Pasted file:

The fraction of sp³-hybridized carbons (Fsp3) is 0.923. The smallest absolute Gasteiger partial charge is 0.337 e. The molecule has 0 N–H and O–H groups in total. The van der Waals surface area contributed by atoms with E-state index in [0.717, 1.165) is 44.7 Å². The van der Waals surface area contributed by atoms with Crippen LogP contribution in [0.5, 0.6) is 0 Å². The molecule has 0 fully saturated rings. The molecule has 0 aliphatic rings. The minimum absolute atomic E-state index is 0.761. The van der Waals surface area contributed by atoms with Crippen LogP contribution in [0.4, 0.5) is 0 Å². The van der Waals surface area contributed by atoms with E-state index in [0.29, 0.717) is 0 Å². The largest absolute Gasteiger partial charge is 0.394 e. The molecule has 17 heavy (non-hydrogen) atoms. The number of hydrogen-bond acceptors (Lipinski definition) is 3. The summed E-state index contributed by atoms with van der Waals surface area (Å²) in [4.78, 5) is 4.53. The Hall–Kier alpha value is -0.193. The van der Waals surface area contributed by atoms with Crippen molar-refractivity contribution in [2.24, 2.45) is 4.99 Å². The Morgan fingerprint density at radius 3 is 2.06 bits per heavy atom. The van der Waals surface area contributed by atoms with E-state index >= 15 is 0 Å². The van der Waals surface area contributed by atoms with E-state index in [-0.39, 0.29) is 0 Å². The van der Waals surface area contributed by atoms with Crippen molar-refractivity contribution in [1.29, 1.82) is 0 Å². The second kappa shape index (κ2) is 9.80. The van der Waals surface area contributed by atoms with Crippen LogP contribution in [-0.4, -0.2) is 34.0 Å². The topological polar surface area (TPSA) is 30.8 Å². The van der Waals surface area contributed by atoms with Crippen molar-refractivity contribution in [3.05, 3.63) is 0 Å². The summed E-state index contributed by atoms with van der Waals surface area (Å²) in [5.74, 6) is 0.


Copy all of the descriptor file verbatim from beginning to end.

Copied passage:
The fraction of sp³-hybridized carbons (Fsp3) is 0.923. The smallest absolute Gasteiger partial charge is 0.337 e. The molecule has 0 N–H and O–H groups in total. The van der Waals surface area contributed by atoms with E-state index in [0.717, 1.165) is 44.7 Å². The van der Waals surface area contributed by atoms with Crippen LogP contribution in [0.5, 0.6) is 0 Å². The molecule has 0 fully saturated rings. The molecule has 0 aliphatic rings. The minimum absolute atomic E-state index is 0.761. The van der Waals surface area contributed by atoms with Crippen LogP contribution in [0.4, 0.5) is 0 Å². The van der Waals surface area contributed by atoms with E-state index in [0.29, 0.717) is 0 Å². The largest absolute Gasteiger partial charge is 0.394 e. The molecule has 17 heavy (non-hydrogen) atoms. The number of hydrogen-bond acceptors (Lipinski definition) is 3. The summed E-state index contributed by atoms with van der Waals surface area (Å²) in [4.78, 5) is 4.53. The Hall–Kier alpha value is -0.193. The van der Waals surface area contributed by atoms with Crippen molar-refractivity contribution in [2.24, 2.45) is 4.99 Å². The Morgan fingerprint density at radius 3 is 2.06 bits per heavy atom. The van der Waals surface area contributed by atoms with E-state index >= 15 is 0 Å². The van der Waals surface area contributed by atoms with E-state index in [-0.39, 0.29) is 0 Å². The van der Waals surface area contributed by atoms with Crippen molar-refractivity contribution in [1.29, 1.82) is 0 Å². The second kappa shape index (κ2) is 9.80. The van der Waals surface area contributed by atoms with Crippen LogP contribution in [-0.4, -0.2) is 34.0 Å². The topological polar surface area (TPSA) is 30.8 Å². The van der Waals surface area contributed by atoms with Crippen molar-refractivity contribution in [3.05, 3.63) is 0 Å². The summed E-state index contributed by atoms with van der Waals surface area (Å²) in [5.74, 6) is 0.